* The following is taken from a small 12mo. vol. by Joseph Gurney Bevan ; entitled, "A Refutation of some Modern Misrepresentations of the Society of Friends, " &c. &c. Printed in London, in 1800.
tended inspiration to excite the“ most vehement commotions in church and state.” Now I appeal to the English history, and defy any man to show that in the state, any commotions were ever excited by these people, much less, if that were possible, through design. Whitelock, a member of parliament, and a circumstantial recorder of transactions at the time of which Mosheim treats, although he now and then mentions the Quakers, relates no commotion to which they gave rise. As to the church, it is possible, she might be troubled at seeing her authority disputed; but as the avowed ground of all dissent is the apprehension of error in the establishment from which it separates, the Friends must be contented with the common lot of Reformers, as to the public opinion.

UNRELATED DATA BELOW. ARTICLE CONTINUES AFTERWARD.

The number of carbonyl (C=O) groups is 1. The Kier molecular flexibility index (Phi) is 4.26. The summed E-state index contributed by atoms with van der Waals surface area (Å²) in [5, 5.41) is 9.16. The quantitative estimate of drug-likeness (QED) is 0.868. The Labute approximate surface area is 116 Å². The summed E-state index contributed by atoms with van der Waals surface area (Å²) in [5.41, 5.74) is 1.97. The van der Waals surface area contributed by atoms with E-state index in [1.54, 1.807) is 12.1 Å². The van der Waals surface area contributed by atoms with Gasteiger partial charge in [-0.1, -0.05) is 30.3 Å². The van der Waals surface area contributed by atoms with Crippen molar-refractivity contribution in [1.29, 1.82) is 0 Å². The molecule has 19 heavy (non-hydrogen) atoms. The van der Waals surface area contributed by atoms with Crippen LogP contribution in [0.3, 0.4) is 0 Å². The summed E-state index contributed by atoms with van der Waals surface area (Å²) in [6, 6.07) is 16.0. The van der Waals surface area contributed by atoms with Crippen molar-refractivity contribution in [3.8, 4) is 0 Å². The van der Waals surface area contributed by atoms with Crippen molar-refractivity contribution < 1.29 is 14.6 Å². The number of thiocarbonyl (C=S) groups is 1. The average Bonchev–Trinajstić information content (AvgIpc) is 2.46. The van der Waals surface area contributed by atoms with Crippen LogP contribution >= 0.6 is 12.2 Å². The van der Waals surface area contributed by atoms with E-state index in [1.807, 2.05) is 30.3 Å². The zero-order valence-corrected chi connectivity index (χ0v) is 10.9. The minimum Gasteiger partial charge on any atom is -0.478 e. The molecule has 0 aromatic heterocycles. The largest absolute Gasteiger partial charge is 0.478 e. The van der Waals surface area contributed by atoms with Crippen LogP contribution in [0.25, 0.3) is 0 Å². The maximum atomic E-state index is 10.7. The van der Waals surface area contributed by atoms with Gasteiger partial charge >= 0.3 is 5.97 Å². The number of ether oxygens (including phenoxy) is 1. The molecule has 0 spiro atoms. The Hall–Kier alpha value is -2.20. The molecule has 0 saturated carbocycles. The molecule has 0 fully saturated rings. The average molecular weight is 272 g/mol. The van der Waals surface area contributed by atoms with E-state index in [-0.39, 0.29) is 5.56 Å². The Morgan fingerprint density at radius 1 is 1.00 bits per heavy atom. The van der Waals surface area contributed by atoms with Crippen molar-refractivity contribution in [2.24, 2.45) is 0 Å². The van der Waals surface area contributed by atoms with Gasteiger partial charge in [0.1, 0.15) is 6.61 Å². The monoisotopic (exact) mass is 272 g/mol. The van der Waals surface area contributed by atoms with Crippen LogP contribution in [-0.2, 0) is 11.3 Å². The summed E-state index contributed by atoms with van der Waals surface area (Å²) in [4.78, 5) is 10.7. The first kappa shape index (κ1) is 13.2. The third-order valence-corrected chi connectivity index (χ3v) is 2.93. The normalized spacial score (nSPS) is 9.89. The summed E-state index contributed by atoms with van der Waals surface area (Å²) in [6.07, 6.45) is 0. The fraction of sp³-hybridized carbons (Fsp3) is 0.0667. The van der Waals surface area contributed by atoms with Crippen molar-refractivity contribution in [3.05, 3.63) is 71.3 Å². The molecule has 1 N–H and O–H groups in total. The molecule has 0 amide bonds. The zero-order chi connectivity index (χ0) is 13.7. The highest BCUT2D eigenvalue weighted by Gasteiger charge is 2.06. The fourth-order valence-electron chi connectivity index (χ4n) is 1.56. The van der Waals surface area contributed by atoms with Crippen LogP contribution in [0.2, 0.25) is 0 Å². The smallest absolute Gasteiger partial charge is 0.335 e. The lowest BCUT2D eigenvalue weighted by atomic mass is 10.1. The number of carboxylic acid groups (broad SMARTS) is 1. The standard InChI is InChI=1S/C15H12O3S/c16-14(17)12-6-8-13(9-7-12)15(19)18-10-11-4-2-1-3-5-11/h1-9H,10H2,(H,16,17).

The next ill-founded, or unfounded, assertion of which I shall take notice, is in page 30, line 14, &c. where Mosheim confederates Barclay, Keith, and Fisher, into a triumvirate, in order to raise that beautiful fabric of our discipline, which he seems to think could never have arisen from what he calls the gross ignorance of Fox. As I may have future occasion to vindicate George Fox's memory from this and other aspersions, it will here only be necessary to seek for the authority on which Mosheim rests his assertions. As he cites none, and in citations he is generally liberal, it is not very unfair to suppose he had none; but as the discipline has been an object of admiration, and George Fox an object of contempt, it was difficult to believe that it had him for its author; and therefore not unnatural to ascribe it to others. Nevertheless, our own historical memoirs do not ascribe the establishment of the discipline to either of those three persons. If we understand by discipline, either the setting up of the monthly meetings, or the mode of proceeding in them, we have no records from which we can even infer that Barclay, Keith, and Fisher, had any share in it; or that it was not chiefly, if not wholly, brought about by the means of Fox. Indeed it is from his works alone, that we have any clear account of the business. He describes circumstantially his journeys through England, for the purpose of establishing monthly meetings. It was in 1667, the year in which Barclay, then nineteen years old, joined the Society; and whose youth, therefore, both as a man and a Friend, makes it improbable he should so soon be a colleague of George